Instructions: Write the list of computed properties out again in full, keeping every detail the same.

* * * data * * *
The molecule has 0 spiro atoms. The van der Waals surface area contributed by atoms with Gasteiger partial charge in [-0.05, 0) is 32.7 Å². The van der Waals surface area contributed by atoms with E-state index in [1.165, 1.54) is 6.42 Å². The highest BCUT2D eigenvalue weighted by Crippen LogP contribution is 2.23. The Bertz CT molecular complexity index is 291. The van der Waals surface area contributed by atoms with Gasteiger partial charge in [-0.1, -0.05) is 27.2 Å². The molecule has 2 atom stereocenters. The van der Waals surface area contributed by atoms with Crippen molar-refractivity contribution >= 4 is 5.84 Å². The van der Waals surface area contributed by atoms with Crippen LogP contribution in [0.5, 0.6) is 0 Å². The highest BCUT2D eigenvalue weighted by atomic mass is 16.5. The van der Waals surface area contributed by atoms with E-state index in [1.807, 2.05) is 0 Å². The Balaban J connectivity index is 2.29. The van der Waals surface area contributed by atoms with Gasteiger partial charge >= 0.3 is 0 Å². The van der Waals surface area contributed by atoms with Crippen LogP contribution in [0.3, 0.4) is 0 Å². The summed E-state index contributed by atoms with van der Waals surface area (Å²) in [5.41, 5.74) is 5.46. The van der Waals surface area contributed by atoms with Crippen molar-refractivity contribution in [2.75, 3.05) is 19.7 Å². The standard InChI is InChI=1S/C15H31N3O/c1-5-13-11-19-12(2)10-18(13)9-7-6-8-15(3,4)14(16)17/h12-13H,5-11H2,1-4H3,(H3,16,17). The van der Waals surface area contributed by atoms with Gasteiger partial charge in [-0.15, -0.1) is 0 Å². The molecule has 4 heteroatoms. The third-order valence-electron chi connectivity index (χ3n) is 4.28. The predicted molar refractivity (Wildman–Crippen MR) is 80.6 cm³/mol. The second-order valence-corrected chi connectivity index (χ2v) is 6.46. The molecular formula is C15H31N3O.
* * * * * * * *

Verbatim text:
The molecule has 0 spiro atoms. The van der Waals surface area contributed by atoms with Gasteiger partial charge in [-0.05, 0) is 32.7 Å². The van der Waals surface area contributed by atoms with E-state index in [1.165, 1.54) is 6.42 Å². The highest BCUT2D eigenvalue weighted by Crippen LogP contribution is 2.23. The Bertz CT molecular complexity index is 291. The van der Waals surface area contributed by atoms with Gasteiger partial charge in [-0.1, -0.05) is 27.2 Å². The molecule has 2 atom stereocenters. The van der Waals surface area contributed by atoms with Crippen molar-refractivity contribution >= 4 is 5.84 Å². The van der Waals surface area contributed by atoms with Crippen LogP contribution in [0.5, 0.6) is 0 Å². The highest BCUT2D eigenvalue weighted by atomic mass is 16.5. The van der Waals surface area contributed by atoms with E-state index in [1.807, 2.05) is 0 Å². The Balaban J connectivity index is 2.29. The van der Waals surface area contributed by atoms with Gasteiger partial charge >= 0.3 is 0 Å². The van der Waals surface area contributed by atoms with Crippen LogP contribution in [0.3, 0.4) is 0 Å². The summed E-state index contributed by atoms with van der Waals surface area (Å²) in [5.41, 5.74) is 5.46. The van der Waals surface area contributed by atoms with Crippen molar-refractivity contribution in [2.75, 3.05) is 19.7 Å². The standard InChI is InChI=1S/C15H31N3O/c1-5-13-11-19-12(2)10-18(13)9-7-6-8-15(3,4)14(16)17/h12-13H,5-11H2,1-4H3,(H3,16,17). The van der Waals surface area contributed by atoms with Gasteiger partial charge in [-0.15, -0.1) is 0 Å². The molecule has 4 heteroatoms. The third-order valence-electron chi connectivity index (χ3n) is 4.28. The predicted molar refractivity (Wildman–Crippen MR) is 80.6 cm³/mol. The second-order valence-corrected chi connectivity index (χ2v) is 6.46. The molecular formula is C15H31N3O.